Bar Meyuhas

IoT Security

Reichman University

Advisor: Prof. Anat Bremler-Barr

Bio

I am a Ph.D. student at Reichman University and I am working on exciting new ways to provide a secure environment for IoT devices. I hold an M.Sc in Computer Science from the Bar-Ilan University, Israel.

My research is focused on network architecture, network security, and IoT security.

Publications

Projects, thesis, and dissertations
Anat Bremler-Barr, Bar Meyuhas, Tal Shapira
arxiv,
2024

The IoT market is diverse and characterized by a multitude of vendors that support different device functions (e.g., speaker, camera, vacuum cleaner, etc.). Within this market, IoT security
and observability systems use real-time identification techniques to manage these devices effectively. Most existing IoT identification solutions employ machine learning techniques
that assume the IoT device, labeled by both its vendor and function, was observed during their training phase. We tackle a key challenge in IoT labeling: how can an AI solution
label an IoT device that has never been seen before and whose label is unknown?

Our solution extracts textual features such as domain names and hostnames from network traffic, and then enriches these features using Google search data alongside catalog of vendors
and device functions. The solution also integrates an auto-update mechanism that uses Large Language Models (LLMs) to update these catalogs with emerging device types.
Based on the information gathered, the device’s vendor is identified through string matching with the enriched features.
The function is then deduced by LLMs and zero-shot classification from a predefined catalog of IoT functions. In an evaluation of our solution on 97 unique IoT devices,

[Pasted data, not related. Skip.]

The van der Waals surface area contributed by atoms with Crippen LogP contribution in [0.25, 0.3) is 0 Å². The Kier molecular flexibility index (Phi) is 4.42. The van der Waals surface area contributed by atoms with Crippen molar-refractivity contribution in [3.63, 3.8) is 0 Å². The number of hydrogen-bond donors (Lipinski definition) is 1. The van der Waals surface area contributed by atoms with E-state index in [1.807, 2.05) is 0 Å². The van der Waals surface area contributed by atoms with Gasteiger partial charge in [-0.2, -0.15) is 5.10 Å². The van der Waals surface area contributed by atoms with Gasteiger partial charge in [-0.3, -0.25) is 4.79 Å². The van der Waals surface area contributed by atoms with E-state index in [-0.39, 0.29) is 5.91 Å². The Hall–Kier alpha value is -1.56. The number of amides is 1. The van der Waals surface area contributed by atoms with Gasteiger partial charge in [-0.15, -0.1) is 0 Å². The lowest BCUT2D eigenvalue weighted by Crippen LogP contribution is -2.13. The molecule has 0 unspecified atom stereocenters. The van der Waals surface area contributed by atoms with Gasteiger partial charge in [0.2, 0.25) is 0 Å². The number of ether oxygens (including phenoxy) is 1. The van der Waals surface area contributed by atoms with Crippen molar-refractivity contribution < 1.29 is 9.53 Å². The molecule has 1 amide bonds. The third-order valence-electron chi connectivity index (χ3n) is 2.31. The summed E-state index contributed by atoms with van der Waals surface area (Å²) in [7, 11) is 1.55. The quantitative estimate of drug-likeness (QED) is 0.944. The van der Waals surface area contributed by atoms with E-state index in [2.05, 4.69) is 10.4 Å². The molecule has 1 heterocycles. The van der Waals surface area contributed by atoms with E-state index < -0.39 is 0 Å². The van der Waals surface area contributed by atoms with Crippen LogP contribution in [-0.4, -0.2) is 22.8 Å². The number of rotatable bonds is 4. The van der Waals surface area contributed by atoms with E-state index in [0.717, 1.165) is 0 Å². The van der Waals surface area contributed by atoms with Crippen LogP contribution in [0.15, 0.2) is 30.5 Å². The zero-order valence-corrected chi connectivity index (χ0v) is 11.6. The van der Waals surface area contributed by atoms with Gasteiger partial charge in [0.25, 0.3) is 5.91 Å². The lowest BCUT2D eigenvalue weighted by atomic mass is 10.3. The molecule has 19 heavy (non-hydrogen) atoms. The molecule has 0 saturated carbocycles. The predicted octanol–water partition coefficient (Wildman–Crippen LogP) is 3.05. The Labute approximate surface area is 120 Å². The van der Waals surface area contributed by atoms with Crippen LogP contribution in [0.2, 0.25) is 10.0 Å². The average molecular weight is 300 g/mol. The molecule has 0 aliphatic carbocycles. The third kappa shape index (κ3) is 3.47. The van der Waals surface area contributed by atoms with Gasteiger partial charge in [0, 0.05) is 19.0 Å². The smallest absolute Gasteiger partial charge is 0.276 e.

our function labeling approach achieved HIT1 and HIT2 scores of 0.7 and 0.77, respectively. As far as we know, this is the first research to tackle AI-automated IoT labeling.

Conferences & Workshops
Anat Bremler-Barr, David Hay, Bar Meyuhas, Shoham Danino
ACM/IRTF Applied Networking Research Workshop (ANRW),
2023

We explore the impact of device location on the communication endpoints of IoT devices within the context of Manufacturer Usage Description (MUD), an IETF security framework for IoT devices.
Two types of device location are considered: IP-based location, which corresponds to the physical location of the device based on its IP address; and user-defined location, which is chosen during device registration.
Our findings show that IP-based location barely affects the domain set with which IoT devices interact. Conversely, user-defined location drastically changes this set, mainly through region-specific domains that embody location identifiers selected by the user at registration.
We examine these findings’ effects on creating MUD file tools and IoT device identification. As MUD files rely on allowlists of domain allowlists, we show that security appliances supporting MUD need to manage a significantly larger number of MUD rules than initially anticipated. 
To address this challenge, we leverage EDNS Client Subnet (ECS) extension to differentiate user-defined locations without needing regional domains, consequently reducing the number of Access Control Entries (ACEs) required by security appliances.

Conferences & Workshops
Anat Bremler-Barr, Bar Meyuhas, Ran Shister
IEEE/IFIP NOMS,
2022